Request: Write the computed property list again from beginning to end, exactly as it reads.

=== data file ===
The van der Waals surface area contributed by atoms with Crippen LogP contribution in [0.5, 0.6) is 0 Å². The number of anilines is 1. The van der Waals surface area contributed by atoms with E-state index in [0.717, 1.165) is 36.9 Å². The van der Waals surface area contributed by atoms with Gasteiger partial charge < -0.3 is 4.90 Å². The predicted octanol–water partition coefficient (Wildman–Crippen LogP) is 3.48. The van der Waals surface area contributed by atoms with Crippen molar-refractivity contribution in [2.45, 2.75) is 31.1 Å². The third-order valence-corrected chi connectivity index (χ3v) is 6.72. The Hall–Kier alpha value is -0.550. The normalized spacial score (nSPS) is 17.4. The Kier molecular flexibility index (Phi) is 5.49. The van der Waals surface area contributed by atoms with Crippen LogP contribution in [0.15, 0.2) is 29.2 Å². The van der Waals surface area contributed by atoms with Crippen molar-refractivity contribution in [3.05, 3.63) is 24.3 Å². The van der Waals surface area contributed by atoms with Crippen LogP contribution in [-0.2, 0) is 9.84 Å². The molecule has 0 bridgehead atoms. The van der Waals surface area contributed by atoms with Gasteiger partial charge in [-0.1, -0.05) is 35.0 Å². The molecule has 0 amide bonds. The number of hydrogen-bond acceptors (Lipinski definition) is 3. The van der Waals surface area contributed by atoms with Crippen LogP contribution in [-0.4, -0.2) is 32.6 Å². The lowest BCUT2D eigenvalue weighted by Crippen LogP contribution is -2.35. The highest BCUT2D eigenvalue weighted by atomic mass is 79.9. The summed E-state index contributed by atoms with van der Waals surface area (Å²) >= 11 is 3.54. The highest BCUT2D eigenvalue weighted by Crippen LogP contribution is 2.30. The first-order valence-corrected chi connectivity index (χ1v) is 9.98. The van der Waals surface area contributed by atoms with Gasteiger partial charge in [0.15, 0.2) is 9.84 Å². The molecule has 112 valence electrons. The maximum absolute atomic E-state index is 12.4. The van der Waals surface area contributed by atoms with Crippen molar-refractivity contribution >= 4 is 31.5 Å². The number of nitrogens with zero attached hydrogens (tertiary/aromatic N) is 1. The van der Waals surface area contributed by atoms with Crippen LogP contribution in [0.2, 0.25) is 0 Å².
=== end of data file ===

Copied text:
The van der Waals surface area contributed by atoms with Crippen LogP contribution in [0.5, 0.6) is 0 Å². The number of anilines is 1. The van der Waals surface area contributed by atoms with E-state index in [0.717, 1.165) is 36.9 Å². The van der Waals surface area contributed by atoms with Gasteiger partial charge < -0.3 is 4.90 Å². The predicted octanol–water partition coefficient (Wildman–Crippen LogP) is 3.48. The van der Waals surface area contributed by atoms with Crippen molar-refractivity contribution in [2.45, 2.75) is 31.1 Å². The third-order valence-corrected chi connectivity index (χ3v) is 6.72. The Hall–Kier alpha value is -0.550. The normalized spacial score (nSPS) is 17.4. The Kier molecular flexibility index (Phi) is 5.49. The van der Waals surface area contributed by atoms with Crippen LogP contribution in [0.15, 0.2) is 29.2 Å². The van der Waals surface area contributed by atoms with Crippen molar-refractivity contribution in [3.05, 3.63) is 24.3 Å². The van der Waals surface area contributed by atoms with Crippen LogP contribution in [-0.2, 0) is 9.84 Å². The molecule has 0 bridgehead atoms. The van der Waals surface area contributed by atoms with Gasteiger partial charge in [-0.1, -0.05) is 35.0 Å². The molecule has 0 amide bonds. The number of hydrogen-bond acceptors (Lipinski definition) is 3. The van der Waals surface area contributed by atoms with Crippen LogP contribution in [-0.4, -0.2) is 32.6 Å². The lowest BCUT2D eigenvalue weighted by Crippen LogP contribution is -2.35. The highest BCUT2D eigenvalue weighted by atomic mass is 79.9. The summed E-state index contributed by atoms with van der Waals surface area (Å²) >= 11 is 3.54. The highest BCUT2D eigenvalue weighted by Crippen LogP contribution is 2.30. The first-order valence-corrected chi connectivity index (χ1v) is 9.98. The van der Waals surface area contributed by atoms with Gasteiger partial charge in [0.15, 0.2) is 9.84 Å². The molecule has 112 valence electrons. The maximum absolute atomic E-state index is 12.4. The van der Waals surface area contributed by atoms with Crippen molar-refractivity contribution >= 4 is 31.5 Å². The number of nitrogens with zero attached hydrogens (tertiary/aromatic N) is 1. The van der Waals surface area contributed by atoms with Crippen LogP contribution in [0.2, 0.25) is 0 Å².